Berlusconi, who was defeated in an April election, is accused of channelling at least $700,000 to lawyer David Mills nine years ago.
Italian prosecutors allege that in exchange for the money, Mills provided false testimony during trials in 1997 and 1998 related to Berlusconi's company Mediaset SPA.
Milan Judge Fabio Paparella ordered the men to separately stand trial on charges of false accounting, embezzlement and tax fraud in the purchase by Berlusconi's Mediaset SPA empire of TV rights for U.S. movies.
Paparella issued the ruling after refusing a defence motion to remove him from the case.
If convicted, each man could spend between three and eight years in prison.
Berlusconi, who is Italy's richest man, has faced previous corruption charges but has never been convicted.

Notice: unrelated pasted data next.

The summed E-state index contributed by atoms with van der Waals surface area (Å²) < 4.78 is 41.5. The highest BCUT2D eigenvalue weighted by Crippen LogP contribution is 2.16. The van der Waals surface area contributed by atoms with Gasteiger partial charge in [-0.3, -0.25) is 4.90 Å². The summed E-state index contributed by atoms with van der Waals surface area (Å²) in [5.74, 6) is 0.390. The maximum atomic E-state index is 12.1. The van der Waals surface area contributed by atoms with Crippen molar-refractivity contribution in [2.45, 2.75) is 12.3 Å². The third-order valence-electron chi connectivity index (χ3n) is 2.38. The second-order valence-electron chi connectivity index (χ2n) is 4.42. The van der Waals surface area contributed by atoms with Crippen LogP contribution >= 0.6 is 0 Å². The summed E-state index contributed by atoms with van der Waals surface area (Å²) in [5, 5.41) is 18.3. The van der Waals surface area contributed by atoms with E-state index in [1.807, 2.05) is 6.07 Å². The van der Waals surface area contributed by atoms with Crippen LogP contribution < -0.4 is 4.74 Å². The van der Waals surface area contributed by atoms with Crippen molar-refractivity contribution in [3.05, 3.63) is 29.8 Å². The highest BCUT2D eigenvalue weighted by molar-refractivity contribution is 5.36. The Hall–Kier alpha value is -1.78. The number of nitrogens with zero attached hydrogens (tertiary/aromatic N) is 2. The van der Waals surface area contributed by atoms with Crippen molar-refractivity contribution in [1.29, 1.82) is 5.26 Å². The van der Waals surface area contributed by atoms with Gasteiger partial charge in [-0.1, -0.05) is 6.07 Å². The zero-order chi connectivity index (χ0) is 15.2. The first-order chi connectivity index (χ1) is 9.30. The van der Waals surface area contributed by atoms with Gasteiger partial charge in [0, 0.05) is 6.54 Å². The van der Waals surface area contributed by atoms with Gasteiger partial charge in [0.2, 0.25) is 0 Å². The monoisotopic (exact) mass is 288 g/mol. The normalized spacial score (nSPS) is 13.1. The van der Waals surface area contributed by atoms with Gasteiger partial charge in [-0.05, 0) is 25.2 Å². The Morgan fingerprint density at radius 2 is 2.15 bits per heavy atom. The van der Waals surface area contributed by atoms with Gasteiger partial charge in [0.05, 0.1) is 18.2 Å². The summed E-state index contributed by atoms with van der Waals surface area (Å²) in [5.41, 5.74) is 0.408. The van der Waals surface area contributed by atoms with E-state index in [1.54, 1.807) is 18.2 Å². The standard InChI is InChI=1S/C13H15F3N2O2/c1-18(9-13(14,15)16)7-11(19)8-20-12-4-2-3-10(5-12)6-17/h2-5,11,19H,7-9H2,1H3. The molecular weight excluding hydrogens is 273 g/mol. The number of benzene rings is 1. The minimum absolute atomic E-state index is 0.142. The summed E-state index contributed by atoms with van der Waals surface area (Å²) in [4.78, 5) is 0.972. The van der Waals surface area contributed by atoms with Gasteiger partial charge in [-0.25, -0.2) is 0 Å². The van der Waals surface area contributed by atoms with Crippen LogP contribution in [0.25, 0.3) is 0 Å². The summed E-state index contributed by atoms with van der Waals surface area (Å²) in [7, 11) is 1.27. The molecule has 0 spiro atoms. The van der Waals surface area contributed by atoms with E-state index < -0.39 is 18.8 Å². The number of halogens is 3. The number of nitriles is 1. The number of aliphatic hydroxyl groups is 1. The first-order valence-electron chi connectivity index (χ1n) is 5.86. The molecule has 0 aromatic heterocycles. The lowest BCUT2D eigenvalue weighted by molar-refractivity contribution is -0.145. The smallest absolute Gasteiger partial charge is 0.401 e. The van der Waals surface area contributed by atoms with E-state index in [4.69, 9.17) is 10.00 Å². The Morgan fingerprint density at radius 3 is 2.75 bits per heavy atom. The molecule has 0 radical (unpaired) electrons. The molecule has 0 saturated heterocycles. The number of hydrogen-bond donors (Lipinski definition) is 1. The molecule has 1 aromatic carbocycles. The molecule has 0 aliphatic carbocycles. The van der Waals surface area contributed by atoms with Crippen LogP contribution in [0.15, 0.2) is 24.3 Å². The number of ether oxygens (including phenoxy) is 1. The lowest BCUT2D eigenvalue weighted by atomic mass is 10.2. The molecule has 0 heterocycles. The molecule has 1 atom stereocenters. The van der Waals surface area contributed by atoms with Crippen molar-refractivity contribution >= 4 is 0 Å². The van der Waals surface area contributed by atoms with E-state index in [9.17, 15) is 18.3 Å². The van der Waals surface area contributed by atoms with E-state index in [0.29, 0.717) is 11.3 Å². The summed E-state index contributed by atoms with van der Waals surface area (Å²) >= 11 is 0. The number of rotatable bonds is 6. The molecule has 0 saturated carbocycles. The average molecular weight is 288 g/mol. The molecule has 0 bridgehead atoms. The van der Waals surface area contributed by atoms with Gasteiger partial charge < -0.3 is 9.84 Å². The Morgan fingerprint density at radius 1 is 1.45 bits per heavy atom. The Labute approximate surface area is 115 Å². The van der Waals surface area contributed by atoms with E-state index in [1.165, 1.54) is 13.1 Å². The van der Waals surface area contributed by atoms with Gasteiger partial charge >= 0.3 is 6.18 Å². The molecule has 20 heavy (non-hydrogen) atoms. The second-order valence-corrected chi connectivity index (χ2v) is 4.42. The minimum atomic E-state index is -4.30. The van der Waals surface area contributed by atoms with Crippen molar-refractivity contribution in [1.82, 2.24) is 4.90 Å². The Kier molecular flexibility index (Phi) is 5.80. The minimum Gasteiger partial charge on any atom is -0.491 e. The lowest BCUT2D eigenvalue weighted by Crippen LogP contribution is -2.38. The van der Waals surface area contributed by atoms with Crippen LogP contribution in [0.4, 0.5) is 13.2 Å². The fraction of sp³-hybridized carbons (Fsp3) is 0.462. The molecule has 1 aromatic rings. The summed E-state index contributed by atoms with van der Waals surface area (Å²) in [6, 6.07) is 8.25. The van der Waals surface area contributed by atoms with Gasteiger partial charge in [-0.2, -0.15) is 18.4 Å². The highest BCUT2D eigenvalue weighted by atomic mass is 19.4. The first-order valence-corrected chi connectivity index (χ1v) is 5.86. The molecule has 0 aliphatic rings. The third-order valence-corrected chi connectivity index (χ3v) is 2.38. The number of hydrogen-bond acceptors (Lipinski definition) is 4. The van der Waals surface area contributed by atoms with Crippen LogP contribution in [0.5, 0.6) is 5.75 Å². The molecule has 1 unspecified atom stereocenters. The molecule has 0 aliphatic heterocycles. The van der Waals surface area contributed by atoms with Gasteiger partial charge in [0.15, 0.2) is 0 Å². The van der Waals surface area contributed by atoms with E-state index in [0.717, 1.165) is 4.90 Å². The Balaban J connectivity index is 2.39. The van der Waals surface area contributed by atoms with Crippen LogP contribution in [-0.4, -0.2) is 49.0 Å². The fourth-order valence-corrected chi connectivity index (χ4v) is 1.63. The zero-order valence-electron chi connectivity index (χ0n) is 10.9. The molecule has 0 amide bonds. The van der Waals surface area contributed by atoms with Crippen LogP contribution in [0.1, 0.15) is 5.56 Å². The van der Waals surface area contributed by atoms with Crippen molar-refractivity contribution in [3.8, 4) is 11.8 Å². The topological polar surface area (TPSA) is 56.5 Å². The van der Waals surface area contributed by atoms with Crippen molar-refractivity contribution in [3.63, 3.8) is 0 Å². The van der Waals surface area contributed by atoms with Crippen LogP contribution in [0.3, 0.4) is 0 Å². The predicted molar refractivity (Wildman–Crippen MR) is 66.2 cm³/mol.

In late 2004, he was acquitted on charges of trying to bribe judges while attempting to block a rival businessman's takeover of the state-owned SME food group in the 1980s.
The trial, which spanned about a decade, was temporarily halted after Berlusconi's Forza Italia party changed the law to grant Italy's top five political officeholders immunity from prosecution.
The constitutional court struck down the law in January of 2004, ruling that all Italians were equal before the law.